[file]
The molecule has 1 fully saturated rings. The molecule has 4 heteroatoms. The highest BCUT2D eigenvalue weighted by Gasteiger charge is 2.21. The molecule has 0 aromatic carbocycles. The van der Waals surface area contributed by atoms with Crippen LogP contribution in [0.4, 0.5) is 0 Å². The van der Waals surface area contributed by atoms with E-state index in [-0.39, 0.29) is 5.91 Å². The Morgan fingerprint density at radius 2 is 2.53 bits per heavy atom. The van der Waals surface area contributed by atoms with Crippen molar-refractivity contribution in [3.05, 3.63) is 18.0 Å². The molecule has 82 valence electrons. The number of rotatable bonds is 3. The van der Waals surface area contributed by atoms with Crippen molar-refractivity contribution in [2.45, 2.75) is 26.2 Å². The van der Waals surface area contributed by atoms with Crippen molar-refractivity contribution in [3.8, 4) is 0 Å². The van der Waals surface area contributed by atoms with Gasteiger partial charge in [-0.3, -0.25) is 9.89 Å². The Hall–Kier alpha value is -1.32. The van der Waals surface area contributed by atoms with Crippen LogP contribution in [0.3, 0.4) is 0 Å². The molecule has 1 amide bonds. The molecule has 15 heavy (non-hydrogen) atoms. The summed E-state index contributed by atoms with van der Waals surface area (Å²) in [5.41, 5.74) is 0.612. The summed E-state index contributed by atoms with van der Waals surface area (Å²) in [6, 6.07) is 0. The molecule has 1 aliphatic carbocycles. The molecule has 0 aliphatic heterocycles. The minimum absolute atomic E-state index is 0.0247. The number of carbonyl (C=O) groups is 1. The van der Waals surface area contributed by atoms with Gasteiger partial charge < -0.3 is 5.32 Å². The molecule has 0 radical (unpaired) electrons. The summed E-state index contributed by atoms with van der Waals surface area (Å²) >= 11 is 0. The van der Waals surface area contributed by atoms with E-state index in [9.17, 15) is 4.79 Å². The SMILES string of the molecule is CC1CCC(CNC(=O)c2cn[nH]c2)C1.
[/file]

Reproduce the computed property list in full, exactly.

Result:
The molecule has 1 fully saturated rings. The molecule has 4 heteroatoms. The highest BCUT2D eigenvalue weighted by Gasteiger charge is 2.21. The molecule has 0 aromatic carbocycles. The van der Waals surface area contributed by atoms with Crippen LogP contribution in [0.4, 0.5) is 0 Å². The van der Waals surface area contributed by atoms with E-state index in [-0.39, 0.29) is 5.91 Å². The Morgan fingerprint density at radius 2 is 2.53 bits per heavy atom. The van der Waals surface area contributed by atoms with Crippen molar-refractivity contribution in [3.05, 3.63) is 18.0 Å². The molecule has 82 valence electrons. The number of rotatable bonds is 3. The van der Waals surface area contributed by atoms with Crippen molar-refractivity contribution in [2.45, 2.75) is 26.2 Å². The van der Waals surface area contributed by atoms with Crippen molar-refractivity contribution in [3.8, 4) is 0 Å². The van der Waals surface area contributed by atoms with Gasteiger partial charge in [-0.3, -0.25) is 9.89 Å². The Hall–Kier alpha value is -1.32. The van der Waals surface area contributed by atoms with Crippen LogP contribution in [0.3, 0.4) is 0 Å². The molecule has 1 amide bonds. The molecule has 15 heavy (non-hydrogen) atoms. The summed E-state index contributed by atoms with van der Waals surface area (Å²) in [5.41, 5.74) is 0.612. The summed E-state index contributed by atoms with van der Waals surface area (Å²) in [6, 6.07) is 0. The molecule has 1 aliphatic carbocycles. The molecule has 0 aliphatic heterocycles. The minimum absolute atomic E-state index is 0.0247. The number of carbonyl (C=O) groups is 1. The van der Waals surface area contributed by atoms with Gasteiger partial charge < -0.3 is 5.32 Å². The molecule has 0 radical (unpaired) electrons. The summed E-state index contributed by atoms with van der Waals surface area (Å²) >= 11 is 0. The van der Waals surface area contributed by atoms with E-state index in [9.17, 15) is 4.79 Å². The SMILES string of the molecule is CC1CCC(CNC(=O)c2cn[nH]c2)C1.